It is called the Romantic Walk and I will let you be the judge of that but it is extremely beautiful and time your arrival right and you will be able to get the return ferry back to Interlaken and if you check the timetable you may be able to get the steam boat Lotscberg back.(picture below)
Walk or better still cycle along the canal to Neuhaus and to Thunersee, take a picnic and sit beside the lake or lunch at the Hotel at Neuhaus or a llittle bit further to the campsite at Manorfarm which has a good restaurant serving quality pizzas.
If you do decide to walk you can get a bus back from Neuhaus.
One of the most popular walks, which has the benefit of being mostly on the flat but enjoying spectacular mountain views, is the walk from Mannlichen to Kleinne Scheidegg.
You take the gondola from Grund to Mannlichen and the walk is about an hour and a half; you will not be alone but do not let this put you off , the views are outstanding.
You could return the same way or combine this walk with a trip to Jungfraujoch.
No trip to the Bernese Oberland is complete without a visit to Jungfraujoch and the shuttle train starts from Kleinne Scheidegg.(Please note that the Jungfraubahnen pass does not cover this leg of your journey, this is extra).
The station at Kleinne Scheidegg is always busy as people make there way to Jungfraujoch or just come up to the station and enjoy the views and take refreshments.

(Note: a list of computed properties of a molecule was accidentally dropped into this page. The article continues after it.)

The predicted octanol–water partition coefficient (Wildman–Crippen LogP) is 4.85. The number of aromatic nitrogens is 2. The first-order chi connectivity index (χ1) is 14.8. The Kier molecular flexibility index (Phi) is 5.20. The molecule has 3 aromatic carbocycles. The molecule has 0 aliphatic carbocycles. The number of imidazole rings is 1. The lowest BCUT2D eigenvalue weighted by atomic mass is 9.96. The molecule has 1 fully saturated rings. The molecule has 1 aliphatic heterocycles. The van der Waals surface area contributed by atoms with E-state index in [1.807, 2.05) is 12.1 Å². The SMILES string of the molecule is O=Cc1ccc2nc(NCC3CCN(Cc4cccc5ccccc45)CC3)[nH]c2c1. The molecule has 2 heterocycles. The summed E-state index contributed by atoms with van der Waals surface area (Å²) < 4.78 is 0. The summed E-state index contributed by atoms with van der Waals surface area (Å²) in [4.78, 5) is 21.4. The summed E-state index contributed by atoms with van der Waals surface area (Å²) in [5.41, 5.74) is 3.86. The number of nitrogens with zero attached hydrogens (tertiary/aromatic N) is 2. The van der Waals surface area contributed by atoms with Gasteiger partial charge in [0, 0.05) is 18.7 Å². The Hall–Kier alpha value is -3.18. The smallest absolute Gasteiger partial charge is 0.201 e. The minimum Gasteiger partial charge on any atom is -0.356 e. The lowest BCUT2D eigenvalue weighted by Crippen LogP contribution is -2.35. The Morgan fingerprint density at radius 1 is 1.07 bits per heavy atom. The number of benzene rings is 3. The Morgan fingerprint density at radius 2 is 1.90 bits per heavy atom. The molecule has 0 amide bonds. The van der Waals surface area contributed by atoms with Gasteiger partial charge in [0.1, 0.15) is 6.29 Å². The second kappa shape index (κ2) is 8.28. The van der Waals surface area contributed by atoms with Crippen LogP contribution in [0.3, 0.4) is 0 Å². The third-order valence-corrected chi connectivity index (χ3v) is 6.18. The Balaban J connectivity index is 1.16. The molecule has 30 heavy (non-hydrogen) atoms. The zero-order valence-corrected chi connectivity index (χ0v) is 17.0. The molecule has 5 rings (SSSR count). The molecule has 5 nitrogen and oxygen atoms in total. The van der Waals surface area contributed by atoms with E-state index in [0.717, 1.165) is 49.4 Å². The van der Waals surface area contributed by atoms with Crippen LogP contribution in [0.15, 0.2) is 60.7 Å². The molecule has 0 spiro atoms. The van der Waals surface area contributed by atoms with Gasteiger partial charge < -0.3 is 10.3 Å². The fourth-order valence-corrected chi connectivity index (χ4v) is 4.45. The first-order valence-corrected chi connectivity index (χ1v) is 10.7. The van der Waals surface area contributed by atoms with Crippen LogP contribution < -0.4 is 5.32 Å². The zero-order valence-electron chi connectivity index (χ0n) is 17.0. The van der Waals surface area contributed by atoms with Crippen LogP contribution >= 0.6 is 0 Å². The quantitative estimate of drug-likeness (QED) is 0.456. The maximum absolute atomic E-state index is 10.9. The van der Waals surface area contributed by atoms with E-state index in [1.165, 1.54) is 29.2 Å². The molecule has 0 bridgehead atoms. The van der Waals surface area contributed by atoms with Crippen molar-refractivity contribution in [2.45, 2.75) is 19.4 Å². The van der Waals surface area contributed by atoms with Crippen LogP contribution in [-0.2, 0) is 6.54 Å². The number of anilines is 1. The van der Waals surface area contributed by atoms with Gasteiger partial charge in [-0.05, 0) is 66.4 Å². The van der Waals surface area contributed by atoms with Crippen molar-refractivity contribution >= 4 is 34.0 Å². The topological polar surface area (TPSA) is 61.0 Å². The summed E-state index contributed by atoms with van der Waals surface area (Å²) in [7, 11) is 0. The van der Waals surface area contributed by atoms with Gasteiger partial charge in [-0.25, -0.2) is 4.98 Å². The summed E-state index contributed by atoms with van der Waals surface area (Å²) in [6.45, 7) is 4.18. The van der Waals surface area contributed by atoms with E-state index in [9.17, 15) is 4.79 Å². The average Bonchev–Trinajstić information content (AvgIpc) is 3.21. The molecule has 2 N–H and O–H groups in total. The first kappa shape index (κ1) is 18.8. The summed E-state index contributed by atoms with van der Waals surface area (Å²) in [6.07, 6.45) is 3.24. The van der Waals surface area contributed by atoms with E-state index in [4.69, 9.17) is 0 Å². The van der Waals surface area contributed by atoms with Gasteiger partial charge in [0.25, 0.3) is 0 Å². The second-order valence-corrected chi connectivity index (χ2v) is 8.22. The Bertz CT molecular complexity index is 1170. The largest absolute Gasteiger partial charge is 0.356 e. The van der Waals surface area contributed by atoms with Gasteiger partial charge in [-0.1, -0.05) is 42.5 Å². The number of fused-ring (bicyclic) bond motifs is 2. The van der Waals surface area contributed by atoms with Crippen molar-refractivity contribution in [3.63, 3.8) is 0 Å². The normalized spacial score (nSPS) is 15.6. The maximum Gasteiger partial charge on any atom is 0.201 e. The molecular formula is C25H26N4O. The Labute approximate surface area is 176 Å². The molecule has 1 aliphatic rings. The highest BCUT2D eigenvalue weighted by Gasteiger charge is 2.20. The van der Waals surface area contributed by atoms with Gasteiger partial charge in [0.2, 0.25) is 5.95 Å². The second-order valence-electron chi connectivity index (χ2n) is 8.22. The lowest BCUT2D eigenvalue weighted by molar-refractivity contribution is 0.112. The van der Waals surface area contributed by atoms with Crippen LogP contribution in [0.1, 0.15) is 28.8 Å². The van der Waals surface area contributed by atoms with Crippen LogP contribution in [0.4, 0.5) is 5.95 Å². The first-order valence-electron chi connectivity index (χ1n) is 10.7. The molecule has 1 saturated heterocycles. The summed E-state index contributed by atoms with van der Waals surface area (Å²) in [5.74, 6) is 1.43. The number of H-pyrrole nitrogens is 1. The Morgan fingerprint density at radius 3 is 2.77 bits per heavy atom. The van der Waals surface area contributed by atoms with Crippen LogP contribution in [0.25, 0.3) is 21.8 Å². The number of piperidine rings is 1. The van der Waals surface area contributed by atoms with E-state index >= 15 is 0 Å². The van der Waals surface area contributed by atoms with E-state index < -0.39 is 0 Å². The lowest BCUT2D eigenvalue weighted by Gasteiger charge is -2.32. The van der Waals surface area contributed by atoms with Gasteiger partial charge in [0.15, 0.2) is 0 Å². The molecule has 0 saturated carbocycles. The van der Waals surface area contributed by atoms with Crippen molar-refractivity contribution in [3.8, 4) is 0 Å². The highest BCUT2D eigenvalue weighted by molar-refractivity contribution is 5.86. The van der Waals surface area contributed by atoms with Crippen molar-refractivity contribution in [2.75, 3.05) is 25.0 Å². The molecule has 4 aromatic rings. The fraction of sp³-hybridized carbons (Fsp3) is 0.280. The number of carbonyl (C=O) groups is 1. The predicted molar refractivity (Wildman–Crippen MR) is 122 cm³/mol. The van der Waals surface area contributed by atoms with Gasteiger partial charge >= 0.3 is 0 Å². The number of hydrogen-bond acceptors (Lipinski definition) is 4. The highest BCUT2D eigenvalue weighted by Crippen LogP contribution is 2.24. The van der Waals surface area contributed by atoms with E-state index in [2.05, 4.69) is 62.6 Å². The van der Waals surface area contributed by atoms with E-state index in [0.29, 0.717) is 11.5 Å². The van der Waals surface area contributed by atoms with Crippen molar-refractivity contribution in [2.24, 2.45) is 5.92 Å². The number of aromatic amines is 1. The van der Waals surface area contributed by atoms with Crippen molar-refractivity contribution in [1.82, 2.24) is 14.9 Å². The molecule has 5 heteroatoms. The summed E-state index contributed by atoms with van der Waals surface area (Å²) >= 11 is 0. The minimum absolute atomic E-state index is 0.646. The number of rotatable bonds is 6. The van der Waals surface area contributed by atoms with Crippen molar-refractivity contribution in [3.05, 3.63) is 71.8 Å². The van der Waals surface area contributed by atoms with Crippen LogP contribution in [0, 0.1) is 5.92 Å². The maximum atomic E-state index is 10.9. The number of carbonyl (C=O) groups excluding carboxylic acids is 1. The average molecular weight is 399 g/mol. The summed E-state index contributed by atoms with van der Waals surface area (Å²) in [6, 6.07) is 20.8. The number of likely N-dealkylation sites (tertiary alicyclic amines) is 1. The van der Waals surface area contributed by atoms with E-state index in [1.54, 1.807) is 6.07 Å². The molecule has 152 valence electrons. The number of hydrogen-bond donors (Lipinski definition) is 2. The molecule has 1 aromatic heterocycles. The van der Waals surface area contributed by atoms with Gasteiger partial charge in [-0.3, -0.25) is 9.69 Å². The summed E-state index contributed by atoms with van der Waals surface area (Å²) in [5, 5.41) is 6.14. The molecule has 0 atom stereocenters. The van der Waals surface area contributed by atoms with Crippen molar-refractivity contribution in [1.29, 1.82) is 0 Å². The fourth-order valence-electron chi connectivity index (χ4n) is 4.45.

On this day it was particularly busy as there was the annual bike race from Grindelwald via Kleinne Scheidegg, a serious cycle ride.
At Jungfraujoch you can chill out, sometimes literally as the temperature will be sub zero so take warm clothes, sunglassses and suncream or you can ski, toboggan or take a husky ride.
Do not go up unless there are clear skies, weather forecasts are provided locally, which will include pictures at the top of the mountains.
Jungfraujoch, from the walk from Mannlichen to Kleine Scheidegg and though it is clear to see, it soon disappeared, so not a good day to take the train up.
On this day we had planned to walk from Eigergletscher (Jungfraubahnen Pass covers this station) via Mettlenalp to Wengen. We did in fact have to curtail this walk and move onto the track down to Wengen, as literally the heavens opened and the Bergweg was getting too dangerous.
The beauty of the Bernese Oberland is not only the spectacular walks and scenery but the outstanding transport systems, which means that you will never be far from a train, bus or cable car, which will take you back to where you started, which makes a whole variety of walks possible.
All you need is a copy of the walks and a train timetable. These will be available at tourist sites, train stations and campsites. You do not need anything more complicate.
As in all mountainous areas, just make sure you are prepared with good footwear, warm clothing and waterproof outer wear together with food and drink.
All the wanderwegs which tend to follow gravel tracks are well signposted with estimates of times involved. The mountain tracks called " bergwegs ,"are also well marked with red and white markings, as the attached photograph , so Julia can not get lost.